The Mystery of Princess Louise by Lucinda Hawksley. Princess Louise, was the sixth child and fourth daughter of Queen Victoria. She was unusual in that she convinced her parents to let her have an artistic education. She was quite a talented sculptor, married a commoner (as much a commoner as the era would allow anyway, he was still in line to a Dukedom), and spent part of her life in Canada when her husband was appointed Governor-General. The province of Alberta is named for her.

Anything by Julia P. Gelardi. She is, hands down, my favourite Royals biographer. She has written three books looking at multiple Royals. Five Granddaughters, which looks at the lives of the Queens of Norway, Russia, Spain, Romania and Greece, each of whom was a granddaughter of Queen Victoria; In Triumph’s Wake, which looks at the lives of incredibly successful Queens (Victoria, Maria-Theresa and Isabella of Spain) and their very tragic daughters (Vicky, Marie-Antoinette, Katherine of Aragon); and From Splendour to Revolution, which takes on some of the Romanov women, from 1847-1928. Anyone of them is so very worth your time – I can’t even pick a favourite.

Catherine the Great: Portrait of a Woman by Robert K. Massie. Catherine was Empress of Russia but she was also a woman. Massie’s portrait of her manages to do justice to both sides of this august historical figure.

Ambition and Desire: The Dangerous Life of Josephine Bonaparte by Kate Williams. Before reading this, my knowledge of Josephine was that she was always really well dressed. Williams introduced me to a completely different person, a woman who was born on a remote island, who kicked and scratched her way through life. It was exquisitely researched and I loved every page. (Williams is actually a prolific author. She has many books about royal woman, as well as fiction books like the WWI series that starts with The Storms of War. I totally read it – also quite good)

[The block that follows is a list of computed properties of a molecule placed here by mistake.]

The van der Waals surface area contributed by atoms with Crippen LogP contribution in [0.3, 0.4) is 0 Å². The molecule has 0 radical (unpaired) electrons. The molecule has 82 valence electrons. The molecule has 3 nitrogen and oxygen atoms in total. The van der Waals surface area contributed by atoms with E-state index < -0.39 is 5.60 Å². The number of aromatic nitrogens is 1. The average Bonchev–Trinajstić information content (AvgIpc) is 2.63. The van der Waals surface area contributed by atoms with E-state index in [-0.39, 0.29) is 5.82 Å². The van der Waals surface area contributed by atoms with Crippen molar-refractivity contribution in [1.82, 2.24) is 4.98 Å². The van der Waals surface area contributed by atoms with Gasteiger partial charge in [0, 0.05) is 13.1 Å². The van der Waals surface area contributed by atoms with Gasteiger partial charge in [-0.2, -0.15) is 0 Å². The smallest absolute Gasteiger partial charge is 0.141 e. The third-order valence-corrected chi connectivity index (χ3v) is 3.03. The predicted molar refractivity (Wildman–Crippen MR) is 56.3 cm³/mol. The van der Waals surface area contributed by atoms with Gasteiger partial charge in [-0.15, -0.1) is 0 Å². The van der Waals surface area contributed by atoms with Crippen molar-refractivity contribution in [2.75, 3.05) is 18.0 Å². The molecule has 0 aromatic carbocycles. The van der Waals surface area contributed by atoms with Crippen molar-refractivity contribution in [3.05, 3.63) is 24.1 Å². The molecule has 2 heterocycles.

The Reluctant Empress by Brigitte Hamann. The first time I ever became aware of Empress Elisabeth of Austria was when I was actually in Austria. Her portrait, the Winterhalter one of her in a white dress with diamond stars in her hair, is everywhere. I bought this biography of her while I was there. Empress Elisabeth wasn’t supposed to marry Franz-Joseph, her sister was. But he fell in love with Elisabeth and she with him. Life at the very formal Austrian court turned out to be a lot to handle for a young woman raised in an informal Bavarian household. She spent the rest of her life searching for ways to avoid court life, to live as free as possible away from the gossip and the rules that otherwise governed her life.

Well those should get you started should you feel the need to better acquaint yourself with some of these Royals. If you know of a good one, please let me know. I’m always looking for more.